Gates: NATO's 'powerful role' in Afghanistan

January 17, 2008 8:25:00 AM PST
Defense Secretary Robert Gates said Thursday that sending Marines to Afghanistan will keep pressure on the Taliban and doesn't "reflect dissatisfaction" with NATO countries' performance.He was trying to smooth over comments a day earlier that sparked an international furor. The Los Angeles Times reported Wednesday that Gates said U.S. forces in eastern Afghanistan are doing a terrific job but that he is concerned that NATO allies are not well trained in counterinsurgency operations.

"Allied forces ... have stepped up to the plate and are playing a significant and powerful role in Afghanistan," Gates told a Pentagon press conference, which officials said had purposely been rescheduled for earlier in the day Thursday to meet European news deadlines.

But he also repeated his concern that "the alliance as a whole has not trained for counterinsurgency operations," and he urged more training.

Gates said he had personally phoned his Canadian counterpart to explain his position.

Gates noted the Dutch parliament had just voted to extend its troop commitment to Afghanistan for another two years.

"I think people are accepting their responsibilities, especially those that are already there," Gates said.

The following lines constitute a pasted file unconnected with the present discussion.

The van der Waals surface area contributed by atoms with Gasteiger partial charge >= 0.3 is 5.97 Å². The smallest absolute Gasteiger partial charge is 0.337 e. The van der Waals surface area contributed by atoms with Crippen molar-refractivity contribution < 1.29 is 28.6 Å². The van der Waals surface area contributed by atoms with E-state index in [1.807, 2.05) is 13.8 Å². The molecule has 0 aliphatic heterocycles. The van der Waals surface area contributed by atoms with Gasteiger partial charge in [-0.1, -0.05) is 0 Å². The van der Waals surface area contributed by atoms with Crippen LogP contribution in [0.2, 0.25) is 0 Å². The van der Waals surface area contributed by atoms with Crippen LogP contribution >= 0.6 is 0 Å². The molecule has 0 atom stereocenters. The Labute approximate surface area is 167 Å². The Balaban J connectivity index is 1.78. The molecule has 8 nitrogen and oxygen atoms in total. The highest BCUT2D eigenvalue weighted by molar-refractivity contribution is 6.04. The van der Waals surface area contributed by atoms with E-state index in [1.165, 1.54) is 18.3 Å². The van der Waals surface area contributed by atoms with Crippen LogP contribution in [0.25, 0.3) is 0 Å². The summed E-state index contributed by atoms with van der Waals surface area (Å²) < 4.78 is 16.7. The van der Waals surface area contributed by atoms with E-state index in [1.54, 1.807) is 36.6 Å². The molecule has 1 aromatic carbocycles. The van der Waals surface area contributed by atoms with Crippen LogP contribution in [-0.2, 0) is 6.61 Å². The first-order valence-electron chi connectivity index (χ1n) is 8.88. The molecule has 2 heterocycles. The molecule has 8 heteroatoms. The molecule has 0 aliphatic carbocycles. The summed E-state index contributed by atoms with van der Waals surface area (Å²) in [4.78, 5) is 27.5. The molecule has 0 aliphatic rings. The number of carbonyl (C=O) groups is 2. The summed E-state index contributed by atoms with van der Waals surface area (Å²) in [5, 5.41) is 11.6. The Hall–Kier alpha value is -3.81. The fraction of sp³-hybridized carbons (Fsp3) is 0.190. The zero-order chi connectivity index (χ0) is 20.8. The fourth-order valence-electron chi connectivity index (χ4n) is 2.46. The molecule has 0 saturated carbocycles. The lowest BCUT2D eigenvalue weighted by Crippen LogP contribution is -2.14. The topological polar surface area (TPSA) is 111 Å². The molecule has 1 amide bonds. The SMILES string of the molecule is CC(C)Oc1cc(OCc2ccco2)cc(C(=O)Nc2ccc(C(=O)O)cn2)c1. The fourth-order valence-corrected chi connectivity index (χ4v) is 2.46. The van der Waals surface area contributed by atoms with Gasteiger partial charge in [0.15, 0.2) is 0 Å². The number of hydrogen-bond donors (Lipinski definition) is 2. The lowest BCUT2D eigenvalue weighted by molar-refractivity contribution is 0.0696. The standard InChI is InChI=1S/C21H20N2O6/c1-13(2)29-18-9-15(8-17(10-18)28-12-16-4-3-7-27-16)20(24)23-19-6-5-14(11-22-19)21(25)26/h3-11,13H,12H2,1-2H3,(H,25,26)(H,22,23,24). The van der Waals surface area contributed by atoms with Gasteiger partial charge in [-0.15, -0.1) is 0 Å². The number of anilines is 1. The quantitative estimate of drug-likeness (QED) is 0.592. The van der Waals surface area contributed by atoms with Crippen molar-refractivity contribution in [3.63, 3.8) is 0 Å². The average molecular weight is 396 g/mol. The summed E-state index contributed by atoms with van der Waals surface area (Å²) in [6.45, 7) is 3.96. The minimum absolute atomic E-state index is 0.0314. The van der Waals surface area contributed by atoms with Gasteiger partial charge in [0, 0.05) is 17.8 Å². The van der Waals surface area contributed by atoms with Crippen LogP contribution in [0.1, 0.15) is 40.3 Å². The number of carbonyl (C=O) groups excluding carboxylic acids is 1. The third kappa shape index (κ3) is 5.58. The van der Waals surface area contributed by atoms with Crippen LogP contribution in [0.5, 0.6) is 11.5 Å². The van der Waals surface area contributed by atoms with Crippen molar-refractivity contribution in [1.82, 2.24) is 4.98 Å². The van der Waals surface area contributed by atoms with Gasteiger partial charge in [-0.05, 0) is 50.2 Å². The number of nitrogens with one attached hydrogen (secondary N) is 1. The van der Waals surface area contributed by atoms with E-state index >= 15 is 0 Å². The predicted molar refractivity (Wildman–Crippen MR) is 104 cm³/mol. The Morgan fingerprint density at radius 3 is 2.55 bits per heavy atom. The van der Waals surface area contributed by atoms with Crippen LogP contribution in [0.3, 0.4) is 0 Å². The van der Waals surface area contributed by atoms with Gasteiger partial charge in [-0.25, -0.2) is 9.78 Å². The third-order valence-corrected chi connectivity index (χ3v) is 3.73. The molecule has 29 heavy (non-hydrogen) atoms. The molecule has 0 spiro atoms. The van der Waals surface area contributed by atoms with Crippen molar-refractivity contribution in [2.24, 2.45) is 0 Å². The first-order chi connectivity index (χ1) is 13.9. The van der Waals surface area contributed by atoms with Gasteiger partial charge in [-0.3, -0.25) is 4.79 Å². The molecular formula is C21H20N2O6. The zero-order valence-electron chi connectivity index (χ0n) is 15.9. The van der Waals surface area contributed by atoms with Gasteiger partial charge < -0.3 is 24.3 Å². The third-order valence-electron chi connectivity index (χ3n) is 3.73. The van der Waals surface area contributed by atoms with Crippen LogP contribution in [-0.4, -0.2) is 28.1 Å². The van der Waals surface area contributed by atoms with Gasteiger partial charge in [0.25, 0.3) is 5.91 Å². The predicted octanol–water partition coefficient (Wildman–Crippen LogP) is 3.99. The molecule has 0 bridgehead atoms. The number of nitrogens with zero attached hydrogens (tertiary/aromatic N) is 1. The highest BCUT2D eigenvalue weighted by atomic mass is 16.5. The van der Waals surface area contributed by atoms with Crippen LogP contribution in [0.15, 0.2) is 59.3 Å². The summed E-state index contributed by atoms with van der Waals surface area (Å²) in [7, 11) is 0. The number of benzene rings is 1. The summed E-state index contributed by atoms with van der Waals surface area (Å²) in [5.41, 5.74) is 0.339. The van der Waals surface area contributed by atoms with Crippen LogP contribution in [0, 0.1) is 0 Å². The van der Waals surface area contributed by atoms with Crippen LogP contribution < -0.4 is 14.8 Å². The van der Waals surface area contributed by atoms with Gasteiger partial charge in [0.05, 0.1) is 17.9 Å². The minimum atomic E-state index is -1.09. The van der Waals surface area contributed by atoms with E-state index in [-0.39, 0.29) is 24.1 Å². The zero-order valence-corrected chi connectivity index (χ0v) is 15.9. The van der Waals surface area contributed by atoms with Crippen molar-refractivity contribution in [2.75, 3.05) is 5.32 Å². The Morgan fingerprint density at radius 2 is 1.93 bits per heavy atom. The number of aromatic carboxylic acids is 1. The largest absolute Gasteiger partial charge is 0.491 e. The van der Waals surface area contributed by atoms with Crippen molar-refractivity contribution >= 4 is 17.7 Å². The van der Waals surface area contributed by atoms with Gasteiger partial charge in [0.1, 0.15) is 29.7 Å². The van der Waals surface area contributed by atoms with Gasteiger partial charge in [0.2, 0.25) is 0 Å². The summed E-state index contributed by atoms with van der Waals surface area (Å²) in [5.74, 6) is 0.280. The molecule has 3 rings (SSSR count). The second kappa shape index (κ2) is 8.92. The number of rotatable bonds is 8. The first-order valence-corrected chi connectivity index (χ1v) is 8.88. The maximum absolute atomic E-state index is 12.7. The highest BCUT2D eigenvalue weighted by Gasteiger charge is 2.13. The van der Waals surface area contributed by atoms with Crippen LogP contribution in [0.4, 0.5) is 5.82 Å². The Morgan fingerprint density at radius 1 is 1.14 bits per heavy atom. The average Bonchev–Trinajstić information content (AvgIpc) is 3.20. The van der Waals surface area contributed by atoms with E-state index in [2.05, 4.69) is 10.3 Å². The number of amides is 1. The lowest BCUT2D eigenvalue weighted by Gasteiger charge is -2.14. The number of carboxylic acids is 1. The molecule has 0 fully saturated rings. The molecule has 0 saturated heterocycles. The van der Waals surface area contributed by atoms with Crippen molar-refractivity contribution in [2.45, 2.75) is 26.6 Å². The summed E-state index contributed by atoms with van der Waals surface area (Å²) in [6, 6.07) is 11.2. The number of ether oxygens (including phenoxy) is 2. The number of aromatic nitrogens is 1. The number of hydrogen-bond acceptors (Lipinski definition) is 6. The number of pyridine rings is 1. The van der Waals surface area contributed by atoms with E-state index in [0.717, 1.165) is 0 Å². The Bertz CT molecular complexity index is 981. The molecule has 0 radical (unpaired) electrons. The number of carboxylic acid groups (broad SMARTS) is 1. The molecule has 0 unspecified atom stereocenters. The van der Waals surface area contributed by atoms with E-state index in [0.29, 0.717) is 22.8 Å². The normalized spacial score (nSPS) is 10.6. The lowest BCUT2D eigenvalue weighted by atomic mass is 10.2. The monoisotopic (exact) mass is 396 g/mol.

Gates' comments in Wednesday's newspaper had spurred the Dutch Defense Ministry to summon the U.S. ambassador for an explanation, and they prompted NATO Secretary General Jaap de Hoop Scheffer to retort, "All the countries that are in the south do an excellent job. Full stop."

One British lawmaker, Patrick Mercer, condemned Gates' comments as "bloody outrageous" and added, "I would beg the Americans to understand that we are their closest allies, and our men are bleeding and dying in large numbers."

As Pentagon officials scrambled publicly to calm the storm, other officials and experts quietly acknowledged that NATO nations don't have the capabilities needed to fight an insurgency, particularly an insurgency many believe has grown because the U.S. did not wipe it out after the 2001 invasion. NATO forces initially deployed to Afghanistan with the understanding that they would be doing peacekeeping work.

On Iraq, Gates said that "all available evidence" shows U.S. plans to withdraw five combat brigades through next summer remain on track - which would bring the overall troop level to about 130,000 or so. And he made clear to Gen. David Petraeus, the top U.S. commander, that conditions on the ground will determine whether further troop withdrawals can be made through the end of 2008.

"We will wait to see General Petraeus' evaluation in March as far as what we might be able to do in July," Gates said, adding that he remains hopeful that "the pace of the drawdowns in the first half of the year will continue in the second half of the year."

Previously, Gates has expressed hopes that the U.S. military presence in Iraq can drop to around 100,000 troops before President Bush leaves office.


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